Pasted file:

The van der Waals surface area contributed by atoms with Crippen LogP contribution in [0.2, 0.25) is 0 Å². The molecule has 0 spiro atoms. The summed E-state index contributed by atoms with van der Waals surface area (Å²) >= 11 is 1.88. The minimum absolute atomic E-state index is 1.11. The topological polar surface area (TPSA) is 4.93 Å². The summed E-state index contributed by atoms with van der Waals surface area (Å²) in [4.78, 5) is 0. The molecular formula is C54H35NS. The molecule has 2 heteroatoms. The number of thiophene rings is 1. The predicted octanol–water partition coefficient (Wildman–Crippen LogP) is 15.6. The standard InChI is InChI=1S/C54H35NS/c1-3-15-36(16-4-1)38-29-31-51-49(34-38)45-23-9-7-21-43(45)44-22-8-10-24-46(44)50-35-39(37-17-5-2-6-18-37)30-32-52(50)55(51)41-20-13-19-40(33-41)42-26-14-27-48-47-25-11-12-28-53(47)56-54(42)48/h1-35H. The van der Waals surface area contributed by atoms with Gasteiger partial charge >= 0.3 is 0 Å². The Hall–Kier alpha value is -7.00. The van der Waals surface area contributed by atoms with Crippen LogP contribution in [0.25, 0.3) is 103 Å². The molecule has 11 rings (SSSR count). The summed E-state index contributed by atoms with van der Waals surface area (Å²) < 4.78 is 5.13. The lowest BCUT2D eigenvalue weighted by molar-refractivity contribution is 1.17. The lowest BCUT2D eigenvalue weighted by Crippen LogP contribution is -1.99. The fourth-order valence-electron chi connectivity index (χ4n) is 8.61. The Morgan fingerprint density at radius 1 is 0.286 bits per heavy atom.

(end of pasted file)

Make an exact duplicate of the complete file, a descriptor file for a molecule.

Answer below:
The van der Waals surface area contributed by atoms with Crippen LogP contribution in [0.2, 0.25) is 0 Å². The molecule has 0 spiro atoms. The summed E-state index contributed by atoms with van der Waals surface area (Å²) >= 11 is 1.88. The minimum absolute atomic E-state index is 1.11. The topological polar surface area (TPSA) is 4.93 Å². The summed E-state index contributed by atoms with van der Waals surface area (Å²) in [4.78, 5) is 0. The molecular formula is C54H35NS. The molecule has 2 heteroatoms. The number of thiophene rings is 1. The predicted octanol–water partition coefficient (Wildman–Crippen LogP) is 15.6. The standard InChI is InChI=1S/C54H35NS/c1-3-15-36(16-4-1)38-29-31-51-49(34-38)45-23-9-7-21-43(45)44-22-8-10-24-46(44)50-35-39(37-17-5-2-6-18-37)30-32-52(50)55(51)41-20-13-19-40(33-41)42-26-14-27-48-47-25-11-12-28-53(47)56-54(42)48/h1-35H. The van der Waals surface area contributed by atoms with Gasteiger partial charge >= 0.3 is 0 Å². The Hall–Kier alpha value is -7.00. The van der Waals surface area contributed by atoms with Crippen LogP contribution in [0.25, 0.3) is 103 Å². The molecule has 11 rings (SSSR count). The summed E-state index contributed by atoms with van der Waals surface area (Å²) < 4.78 is 5.13. The lowest BCUT2D eigenvalue weighted by molar-refractivity contribution is 1.17. The lowest BCUT2D eigenvalue weighted by Crippen LogP contribution is -1.99. The fourth-order valence-electron chi connectivity index (χ4n) is 8.61. The Morgan fingerprint density at radius 1 is 0.286 bits per heavy atom.